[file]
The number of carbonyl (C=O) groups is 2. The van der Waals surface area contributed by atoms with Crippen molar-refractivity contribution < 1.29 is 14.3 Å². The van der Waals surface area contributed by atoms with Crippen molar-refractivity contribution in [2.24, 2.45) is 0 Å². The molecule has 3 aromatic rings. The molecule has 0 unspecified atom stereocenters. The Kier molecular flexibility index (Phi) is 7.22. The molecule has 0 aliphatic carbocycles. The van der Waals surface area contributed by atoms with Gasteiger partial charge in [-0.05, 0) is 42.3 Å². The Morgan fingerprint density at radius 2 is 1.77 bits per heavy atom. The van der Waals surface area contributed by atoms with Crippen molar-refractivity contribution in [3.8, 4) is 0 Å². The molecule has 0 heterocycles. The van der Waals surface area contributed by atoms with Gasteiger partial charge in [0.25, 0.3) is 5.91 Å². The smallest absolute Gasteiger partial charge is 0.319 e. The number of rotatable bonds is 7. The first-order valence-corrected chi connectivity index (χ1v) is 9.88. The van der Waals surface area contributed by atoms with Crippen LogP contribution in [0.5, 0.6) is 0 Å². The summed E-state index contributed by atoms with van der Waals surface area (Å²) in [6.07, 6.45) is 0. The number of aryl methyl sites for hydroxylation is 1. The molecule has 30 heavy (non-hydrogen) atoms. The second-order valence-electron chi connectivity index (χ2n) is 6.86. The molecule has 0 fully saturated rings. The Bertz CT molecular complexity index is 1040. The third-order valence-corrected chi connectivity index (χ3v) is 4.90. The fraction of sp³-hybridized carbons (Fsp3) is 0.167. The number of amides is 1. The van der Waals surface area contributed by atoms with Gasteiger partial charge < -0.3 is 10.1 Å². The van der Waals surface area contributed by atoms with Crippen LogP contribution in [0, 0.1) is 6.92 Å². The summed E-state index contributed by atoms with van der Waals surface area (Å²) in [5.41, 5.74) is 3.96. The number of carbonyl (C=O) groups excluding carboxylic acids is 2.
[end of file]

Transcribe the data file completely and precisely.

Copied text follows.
The number of carbonyl (C=O) groups is 2. The van der Waals surface area contributed by atoms with Crippen molar-refractivity contribution < 1.29 is 14.3 Å². The van der Waals surface area contributed by atoms with Crippen molar-refractivity contribution in [2.24, 2.45) is 0 Å². The molecule has 3 aromatic rings. The molecule has 0 unspecified atom stereocenters. The Kier molecular flexibility index (Phi) is 7.22. The molecule has 0 aliphatic carbocycles. The van der Waals surface area contributed by atoms with Gasteiger partial charge in [-0.05, 0) is 42.3 Å². The Morgan fingerprint density at radius 2 is 1.77 bits per heavy atom. The van der Waals surface area contributed by atoms with Crippen molar-refractivity contribution in [3.8, 4) is 0 Å². The molecule has 0 heterocycles. The van der Waals surface area contributed by atoms with Gasteiger partial charge in [0.25, 0.3) is 5.91 Å². The smallest absolute Gasteiger partial charge is 0.319 e. The number of rotatable bonds is 7. The first-order valence-corrected chi connectivity index (χ1v) is 9.88. The van der Waals surface area contributed by atoms with Crippen LogP contribution in [0.5, 0.6) is 0 Å². The summed E-state index contributed by atoms with van der Waals surface area (Å²) in [6.07, 6.45) is 0. The number of aryl methyl sites for hydroxylation is 1. The molecule has 30 heavy (non-hydrogen) atoms. The second-order valence-electron chi connectivity index (χ2n) is 6.86. The molecule has 0 fully saturated rings. The Bertz CT molecular complexity index is 1040. The third-order valence-corrected chi connectivity index (χ3v) is 4.90. The fraction of sp³-hybridized carbons (Fsp3) is 0.167. The number of amides is 1. The van der Waals surface area contributed by atoms with Gasteiger partial charge < -0.3 is 10.1 Å². The van der Waals surface area contributed by atoms with Crippen LogP contribution in [0, 0.1) is 6.92 Å². The summed E-state index contributed by atoms with van der Waals surface area (Å²) in [5.41, 5.74) is 3.96. The number of carbonyl (C=O) groups excluding carboxylic acids is 2.